Sibelius, Shostakovich, Salonen

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Thursday, June 09, 2016

Leonidas Kavakos Leonidas Kavakos (Marco Borggreve)

Tune in Wednesday at 9 pm to hear Alan Gilbert conduct the New York Philharmonic in a program of 20th- and 21st-century works. First, he'll be joined by the violin virtuoso, Leonidas Kavakos on Sibelius's Violin Concerto.

Shostakovich's Suite from The Age of Gold, a satirical take on the bourgeois tendencies of Western nations, follows. For a finale, the New York Choral Artists, led by Joseph Flummerfelt, join the philharmonic in Esa-Pekka Salonen's Karawane. In its review of the latter, The New York Times wrote, "The chorus’s hypnotic incantations have the undergirding of a glistening orchestral landscape, sometimes swaying, sometimes blooming."


Conductor: Alan Gilbert
Soloist: Leonidas Kavakos, violin
New York Choral Artists, Joseph Flummerfelt, director

Sibelius: Violin Concerto
Shostakovich: Suite from The Age of Gold
Salonen: Karawane

Comments [1]

Les from Miami, Florida

I venture to say that this is one of the stellar achivements of Alan Gilbert's tenure with the orchestra in terms of programming originality and execution of all three works of greatly disparate styles. On the basis of hearing the Sibelius Concerto, Leonidas Kavakos is a master violinist any of whose repertory works I would eagerly attend and/or listen to on the radio. Beginning the Concerto with a bit more languor than Jascha Heifetz's two recordings reveal (with Thomas Beecham and Walter Hendl), the singing line was sustained throughout, be it in the double stops and octaves of the first movement, the entire songful slow movement or the galloping final movement. I don't know who made the violin he plays, but it's a sweet-sounding one indeed. Equal plaudits must go to Alan Gilbert for providing perhaps the best orchestral accompaniment I've heard. His decision to play passages marked p or pp as mf or f brought out detail I've not heard before, from the viola solo accompanying the soloist's half note triplets to the divided strings throughout much of the first movement, to the syncopations in the winds, horns and strings in the second movement, to the simultaneous 8th followed by (2)16th note figuration in the strings against the timpani's 16th followed by (2) 8th note figuration that begins the last movement. The `elan and outrageousness of the Shostakovich "Age of Gold" ballet suite was on full display; and the somewhat unusual scoring for same including a harmonium, baritone horn and soprano saxophone drove the satire home. The Salonen work, "Karawane", offers the composer's gift of creating altered chords that make one want to hear them again and again, along with a similar gift for orchestration. The chorus sounded like it was having a marvellous time. I was reminded to a certain degree of Milhaud's "Les Choe'phores" ("The Libation-Bearers") on occasion (because of the chants against percussion), but the work sounded fresh and compelling. I'd like to hear it again and again. If wishes be facts, I'd like to see the work turn up on a BBC Proms concert, the 2016 season not being too far off as of this writing. I think it would be a sensation for the always receptive and appreciative audiences that attend.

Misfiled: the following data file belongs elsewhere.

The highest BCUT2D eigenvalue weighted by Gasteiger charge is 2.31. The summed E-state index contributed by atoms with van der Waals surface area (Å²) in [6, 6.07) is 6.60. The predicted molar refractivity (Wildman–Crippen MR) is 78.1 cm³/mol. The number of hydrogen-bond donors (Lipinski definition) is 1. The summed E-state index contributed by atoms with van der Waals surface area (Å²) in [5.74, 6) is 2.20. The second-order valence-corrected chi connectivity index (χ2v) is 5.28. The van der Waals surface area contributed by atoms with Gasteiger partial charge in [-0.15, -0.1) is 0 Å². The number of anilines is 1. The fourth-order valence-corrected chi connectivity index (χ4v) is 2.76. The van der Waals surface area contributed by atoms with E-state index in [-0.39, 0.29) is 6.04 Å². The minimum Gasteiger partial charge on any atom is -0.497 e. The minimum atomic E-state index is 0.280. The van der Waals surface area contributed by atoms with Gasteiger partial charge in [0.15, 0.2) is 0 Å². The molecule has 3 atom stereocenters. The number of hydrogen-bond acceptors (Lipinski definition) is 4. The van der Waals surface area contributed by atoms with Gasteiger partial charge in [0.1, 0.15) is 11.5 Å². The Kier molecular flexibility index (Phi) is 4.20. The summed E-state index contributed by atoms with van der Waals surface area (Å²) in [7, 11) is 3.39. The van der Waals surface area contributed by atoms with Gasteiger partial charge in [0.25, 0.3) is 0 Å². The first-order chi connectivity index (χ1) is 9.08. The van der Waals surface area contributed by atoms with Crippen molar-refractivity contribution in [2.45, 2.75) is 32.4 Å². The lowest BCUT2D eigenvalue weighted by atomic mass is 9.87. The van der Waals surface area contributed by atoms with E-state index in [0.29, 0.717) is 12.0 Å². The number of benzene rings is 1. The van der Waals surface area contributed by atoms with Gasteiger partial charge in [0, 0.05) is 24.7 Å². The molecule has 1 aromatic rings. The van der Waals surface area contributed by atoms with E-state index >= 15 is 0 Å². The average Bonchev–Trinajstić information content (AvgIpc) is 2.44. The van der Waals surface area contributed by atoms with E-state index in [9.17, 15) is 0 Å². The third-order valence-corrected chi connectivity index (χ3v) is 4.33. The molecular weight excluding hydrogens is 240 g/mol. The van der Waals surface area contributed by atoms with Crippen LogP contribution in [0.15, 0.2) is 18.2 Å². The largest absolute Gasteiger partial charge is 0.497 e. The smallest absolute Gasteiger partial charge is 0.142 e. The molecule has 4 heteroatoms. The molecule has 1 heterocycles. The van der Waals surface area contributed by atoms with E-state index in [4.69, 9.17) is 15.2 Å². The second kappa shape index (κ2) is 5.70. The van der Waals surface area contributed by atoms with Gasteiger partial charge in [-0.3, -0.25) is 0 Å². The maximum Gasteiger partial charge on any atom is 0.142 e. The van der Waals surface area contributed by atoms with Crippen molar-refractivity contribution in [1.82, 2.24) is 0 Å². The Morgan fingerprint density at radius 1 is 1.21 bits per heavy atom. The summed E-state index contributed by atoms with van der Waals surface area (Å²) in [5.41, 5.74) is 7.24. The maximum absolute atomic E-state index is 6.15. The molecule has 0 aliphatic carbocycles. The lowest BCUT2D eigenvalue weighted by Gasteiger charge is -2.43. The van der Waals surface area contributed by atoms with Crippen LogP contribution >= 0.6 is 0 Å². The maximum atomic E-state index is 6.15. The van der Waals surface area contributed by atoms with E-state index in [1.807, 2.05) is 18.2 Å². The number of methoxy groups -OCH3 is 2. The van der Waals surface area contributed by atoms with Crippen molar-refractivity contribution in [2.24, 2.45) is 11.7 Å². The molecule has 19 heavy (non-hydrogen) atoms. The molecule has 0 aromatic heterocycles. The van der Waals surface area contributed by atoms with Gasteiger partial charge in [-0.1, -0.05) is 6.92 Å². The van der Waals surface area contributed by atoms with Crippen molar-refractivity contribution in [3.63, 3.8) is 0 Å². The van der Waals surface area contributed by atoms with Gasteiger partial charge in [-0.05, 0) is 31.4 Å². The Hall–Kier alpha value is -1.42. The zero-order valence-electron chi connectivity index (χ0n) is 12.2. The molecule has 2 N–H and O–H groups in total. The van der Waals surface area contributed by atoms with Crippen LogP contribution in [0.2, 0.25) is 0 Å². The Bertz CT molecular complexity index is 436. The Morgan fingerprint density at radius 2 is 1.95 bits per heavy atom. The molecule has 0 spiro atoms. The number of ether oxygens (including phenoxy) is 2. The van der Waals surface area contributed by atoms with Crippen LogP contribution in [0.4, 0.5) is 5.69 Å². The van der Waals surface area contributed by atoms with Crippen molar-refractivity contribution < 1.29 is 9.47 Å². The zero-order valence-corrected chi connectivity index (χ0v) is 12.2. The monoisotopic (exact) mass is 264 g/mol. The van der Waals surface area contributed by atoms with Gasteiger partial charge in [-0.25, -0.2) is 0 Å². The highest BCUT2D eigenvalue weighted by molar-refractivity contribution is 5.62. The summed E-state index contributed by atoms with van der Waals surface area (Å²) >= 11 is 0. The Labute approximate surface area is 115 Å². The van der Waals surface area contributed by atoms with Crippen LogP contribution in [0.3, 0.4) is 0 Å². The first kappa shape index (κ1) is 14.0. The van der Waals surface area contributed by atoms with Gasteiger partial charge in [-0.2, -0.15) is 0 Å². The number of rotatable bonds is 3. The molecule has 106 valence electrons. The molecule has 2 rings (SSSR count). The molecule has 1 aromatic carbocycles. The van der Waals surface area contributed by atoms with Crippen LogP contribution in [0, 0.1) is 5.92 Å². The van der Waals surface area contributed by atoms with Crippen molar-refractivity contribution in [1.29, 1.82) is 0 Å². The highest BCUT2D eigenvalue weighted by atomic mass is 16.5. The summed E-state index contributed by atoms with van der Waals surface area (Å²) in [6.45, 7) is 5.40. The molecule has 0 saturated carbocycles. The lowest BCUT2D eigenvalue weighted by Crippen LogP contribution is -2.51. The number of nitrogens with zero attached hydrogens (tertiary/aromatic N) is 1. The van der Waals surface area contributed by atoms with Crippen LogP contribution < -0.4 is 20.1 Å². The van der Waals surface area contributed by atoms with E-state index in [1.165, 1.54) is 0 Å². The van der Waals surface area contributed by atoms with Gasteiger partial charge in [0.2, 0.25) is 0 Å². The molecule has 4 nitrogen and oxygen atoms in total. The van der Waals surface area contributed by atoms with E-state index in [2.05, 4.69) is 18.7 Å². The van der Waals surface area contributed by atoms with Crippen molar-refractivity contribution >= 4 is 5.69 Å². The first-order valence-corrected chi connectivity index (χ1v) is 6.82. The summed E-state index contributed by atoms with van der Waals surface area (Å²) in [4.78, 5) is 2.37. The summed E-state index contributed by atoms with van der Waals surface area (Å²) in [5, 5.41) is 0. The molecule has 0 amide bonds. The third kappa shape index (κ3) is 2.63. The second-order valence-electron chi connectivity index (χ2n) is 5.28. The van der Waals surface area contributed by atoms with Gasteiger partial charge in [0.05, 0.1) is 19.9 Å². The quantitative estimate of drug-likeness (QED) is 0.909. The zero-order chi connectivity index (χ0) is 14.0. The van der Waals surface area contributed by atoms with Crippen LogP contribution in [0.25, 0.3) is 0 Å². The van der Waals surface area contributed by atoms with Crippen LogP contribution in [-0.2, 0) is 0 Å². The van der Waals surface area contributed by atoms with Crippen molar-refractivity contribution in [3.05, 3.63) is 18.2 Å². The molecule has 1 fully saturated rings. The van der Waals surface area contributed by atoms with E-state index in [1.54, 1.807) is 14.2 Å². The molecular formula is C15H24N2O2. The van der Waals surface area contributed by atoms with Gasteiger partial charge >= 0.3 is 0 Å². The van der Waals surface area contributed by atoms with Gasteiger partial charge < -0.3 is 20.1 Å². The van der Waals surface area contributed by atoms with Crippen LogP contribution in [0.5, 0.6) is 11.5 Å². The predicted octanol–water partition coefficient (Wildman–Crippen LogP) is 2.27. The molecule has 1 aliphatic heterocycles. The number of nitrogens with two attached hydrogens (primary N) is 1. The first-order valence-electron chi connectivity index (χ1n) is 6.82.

Jun. 12 2016 02:14 PM

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